If you thought U.S. airlines would peacefully divide the rights for commercial flights to Cuba among themselves, think again. The Los Angeles Times has put together a summary of the accusations U.S. airlines are making against each other as they fight for the rights for these routes. These are some of those accusations:
In Delta’s application, the Atlanta-based carrier took an additional shot at JetBlue by including photos of stranded JetBlue passengers sleeping in chairs at a JFK terminal.
Southwest Airlines, which requested nine of the 20 daily flights to Havana, said it can offer fares lower than American, Spirit and JetBlue on flights between South Florida and Havana.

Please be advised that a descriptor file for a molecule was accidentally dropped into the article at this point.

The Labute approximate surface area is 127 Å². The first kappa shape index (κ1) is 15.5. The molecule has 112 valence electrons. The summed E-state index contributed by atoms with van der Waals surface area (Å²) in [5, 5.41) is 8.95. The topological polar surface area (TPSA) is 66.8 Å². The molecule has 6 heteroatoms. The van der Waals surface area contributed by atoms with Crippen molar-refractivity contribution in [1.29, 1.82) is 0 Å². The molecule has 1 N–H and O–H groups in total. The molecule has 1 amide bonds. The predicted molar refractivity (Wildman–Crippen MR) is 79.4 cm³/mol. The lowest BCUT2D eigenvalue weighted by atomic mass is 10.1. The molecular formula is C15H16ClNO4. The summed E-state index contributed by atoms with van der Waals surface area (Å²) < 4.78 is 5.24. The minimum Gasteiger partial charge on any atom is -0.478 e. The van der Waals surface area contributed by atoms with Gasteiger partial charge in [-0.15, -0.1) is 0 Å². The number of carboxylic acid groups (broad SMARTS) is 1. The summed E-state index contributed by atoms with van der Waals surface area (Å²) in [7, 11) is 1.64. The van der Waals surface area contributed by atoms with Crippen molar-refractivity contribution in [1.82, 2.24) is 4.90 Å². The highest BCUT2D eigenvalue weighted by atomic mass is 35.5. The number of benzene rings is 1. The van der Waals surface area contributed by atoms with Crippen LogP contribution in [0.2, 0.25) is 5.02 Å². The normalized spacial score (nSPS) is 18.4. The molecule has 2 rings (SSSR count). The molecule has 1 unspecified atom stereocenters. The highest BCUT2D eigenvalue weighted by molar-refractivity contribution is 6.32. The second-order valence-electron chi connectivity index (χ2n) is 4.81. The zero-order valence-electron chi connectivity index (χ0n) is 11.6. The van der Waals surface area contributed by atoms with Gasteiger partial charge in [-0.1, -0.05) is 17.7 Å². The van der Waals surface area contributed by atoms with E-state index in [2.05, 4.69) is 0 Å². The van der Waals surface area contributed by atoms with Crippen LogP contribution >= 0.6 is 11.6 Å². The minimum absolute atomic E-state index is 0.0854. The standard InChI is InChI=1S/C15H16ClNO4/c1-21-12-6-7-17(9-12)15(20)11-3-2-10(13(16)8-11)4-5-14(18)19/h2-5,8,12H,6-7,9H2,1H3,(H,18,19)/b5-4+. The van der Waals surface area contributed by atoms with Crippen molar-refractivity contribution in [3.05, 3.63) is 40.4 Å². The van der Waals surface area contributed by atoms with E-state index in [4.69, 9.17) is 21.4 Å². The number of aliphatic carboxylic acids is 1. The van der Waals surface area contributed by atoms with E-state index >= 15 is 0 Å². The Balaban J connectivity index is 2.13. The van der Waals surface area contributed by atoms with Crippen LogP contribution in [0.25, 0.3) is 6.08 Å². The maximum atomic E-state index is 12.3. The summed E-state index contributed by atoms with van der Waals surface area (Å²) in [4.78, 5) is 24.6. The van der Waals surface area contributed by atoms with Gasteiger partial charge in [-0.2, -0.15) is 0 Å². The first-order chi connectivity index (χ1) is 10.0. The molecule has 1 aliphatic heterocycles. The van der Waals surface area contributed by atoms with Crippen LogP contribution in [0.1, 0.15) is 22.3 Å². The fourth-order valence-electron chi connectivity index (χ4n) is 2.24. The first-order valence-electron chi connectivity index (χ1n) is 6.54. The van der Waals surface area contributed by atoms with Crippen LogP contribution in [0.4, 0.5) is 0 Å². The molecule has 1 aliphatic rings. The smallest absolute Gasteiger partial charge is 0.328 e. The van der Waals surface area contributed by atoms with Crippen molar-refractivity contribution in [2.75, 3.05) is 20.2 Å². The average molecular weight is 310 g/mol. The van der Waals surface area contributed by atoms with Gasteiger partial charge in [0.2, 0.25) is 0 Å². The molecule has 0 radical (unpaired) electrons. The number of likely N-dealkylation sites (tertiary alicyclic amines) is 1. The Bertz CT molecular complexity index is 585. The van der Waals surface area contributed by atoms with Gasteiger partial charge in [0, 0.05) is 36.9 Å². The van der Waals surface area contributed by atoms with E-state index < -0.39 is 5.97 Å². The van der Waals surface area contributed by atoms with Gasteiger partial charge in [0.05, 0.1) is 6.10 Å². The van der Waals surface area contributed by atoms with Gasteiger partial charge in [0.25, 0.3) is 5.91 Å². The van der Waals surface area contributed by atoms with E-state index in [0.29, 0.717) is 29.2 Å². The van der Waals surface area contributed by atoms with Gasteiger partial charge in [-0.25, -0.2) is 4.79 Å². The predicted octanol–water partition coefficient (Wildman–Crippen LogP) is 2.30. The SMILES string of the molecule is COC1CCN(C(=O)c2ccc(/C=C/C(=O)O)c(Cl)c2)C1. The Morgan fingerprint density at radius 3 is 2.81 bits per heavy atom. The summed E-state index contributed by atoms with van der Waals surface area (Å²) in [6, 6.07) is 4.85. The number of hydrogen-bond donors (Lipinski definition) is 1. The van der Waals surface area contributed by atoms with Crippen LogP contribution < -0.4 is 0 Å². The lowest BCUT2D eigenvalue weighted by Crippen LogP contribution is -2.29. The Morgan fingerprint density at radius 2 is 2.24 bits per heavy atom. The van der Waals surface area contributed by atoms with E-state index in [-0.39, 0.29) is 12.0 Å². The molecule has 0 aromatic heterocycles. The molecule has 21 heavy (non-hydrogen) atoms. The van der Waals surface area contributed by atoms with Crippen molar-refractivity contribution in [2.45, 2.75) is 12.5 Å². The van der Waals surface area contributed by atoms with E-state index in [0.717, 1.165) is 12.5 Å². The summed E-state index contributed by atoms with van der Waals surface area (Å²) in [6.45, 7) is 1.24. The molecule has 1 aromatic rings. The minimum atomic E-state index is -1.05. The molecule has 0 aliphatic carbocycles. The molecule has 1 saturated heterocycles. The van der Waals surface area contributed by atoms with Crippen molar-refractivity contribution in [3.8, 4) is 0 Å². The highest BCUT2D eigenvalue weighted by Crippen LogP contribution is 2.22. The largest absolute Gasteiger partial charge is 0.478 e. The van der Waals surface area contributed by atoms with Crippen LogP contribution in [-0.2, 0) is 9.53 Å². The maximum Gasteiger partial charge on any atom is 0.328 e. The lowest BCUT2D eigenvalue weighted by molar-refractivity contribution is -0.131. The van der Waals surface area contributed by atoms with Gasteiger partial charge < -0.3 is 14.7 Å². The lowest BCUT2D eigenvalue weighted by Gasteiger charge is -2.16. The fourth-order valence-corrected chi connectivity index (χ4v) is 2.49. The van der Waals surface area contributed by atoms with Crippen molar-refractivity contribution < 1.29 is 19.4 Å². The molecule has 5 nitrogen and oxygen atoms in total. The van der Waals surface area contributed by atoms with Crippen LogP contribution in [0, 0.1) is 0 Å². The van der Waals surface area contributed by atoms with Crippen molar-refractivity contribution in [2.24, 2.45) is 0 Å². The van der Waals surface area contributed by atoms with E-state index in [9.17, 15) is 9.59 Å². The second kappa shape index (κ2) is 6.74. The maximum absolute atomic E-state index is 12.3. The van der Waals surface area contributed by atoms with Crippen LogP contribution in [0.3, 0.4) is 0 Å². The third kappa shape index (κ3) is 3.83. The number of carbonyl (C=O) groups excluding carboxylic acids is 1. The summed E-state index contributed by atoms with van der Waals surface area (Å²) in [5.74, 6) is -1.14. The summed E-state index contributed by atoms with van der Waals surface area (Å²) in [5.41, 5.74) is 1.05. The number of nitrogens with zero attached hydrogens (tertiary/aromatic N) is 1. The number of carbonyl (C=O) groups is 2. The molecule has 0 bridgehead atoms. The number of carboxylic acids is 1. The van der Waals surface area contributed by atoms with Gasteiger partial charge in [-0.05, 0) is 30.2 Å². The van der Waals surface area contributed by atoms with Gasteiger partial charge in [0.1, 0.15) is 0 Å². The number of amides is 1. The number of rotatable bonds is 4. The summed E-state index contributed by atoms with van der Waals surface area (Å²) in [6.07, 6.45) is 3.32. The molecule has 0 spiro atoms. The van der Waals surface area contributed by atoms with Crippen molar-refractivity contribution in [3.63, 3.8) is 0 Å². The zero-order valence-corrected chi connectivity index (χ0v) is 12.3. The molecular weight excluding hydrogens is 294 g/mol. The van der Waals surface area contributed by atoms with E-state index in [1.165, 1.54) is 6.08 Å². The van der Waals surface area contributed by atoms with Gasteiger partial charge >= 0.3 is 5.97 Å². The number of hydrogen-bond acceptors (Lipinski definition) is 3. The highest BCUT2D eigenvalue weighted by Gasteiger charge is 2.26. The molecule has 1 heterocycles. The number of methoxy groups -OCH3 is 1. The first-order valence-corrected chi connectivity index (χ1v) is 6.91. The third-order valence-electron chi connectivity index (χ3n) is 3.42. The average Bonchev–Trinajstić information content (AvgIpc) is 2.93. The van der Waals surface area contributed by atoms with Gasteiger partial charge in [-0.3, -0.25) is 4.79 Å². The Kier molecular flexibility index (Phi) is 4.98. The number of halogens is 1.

United Airlines described a projection that Southwest made about demand for its service “capricious.”
American Airlines, which asked for 12 daily flights into Havana plus 10 daily or weekly flights to other Cuban airports, called Southwest’s request for six daily flights from Fort Lauderdale to Havana “absurd.
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I suspected that the fight between U.S. airlines for the rights to commercial flights to Cuba would be fierce, but I had no idea it would be this contentious. I am eagerly waiting to see how the U.S. Department of Transportation decides to allocate commercial routes to Cuba. Someone is definitely not going to be happy with their decision.
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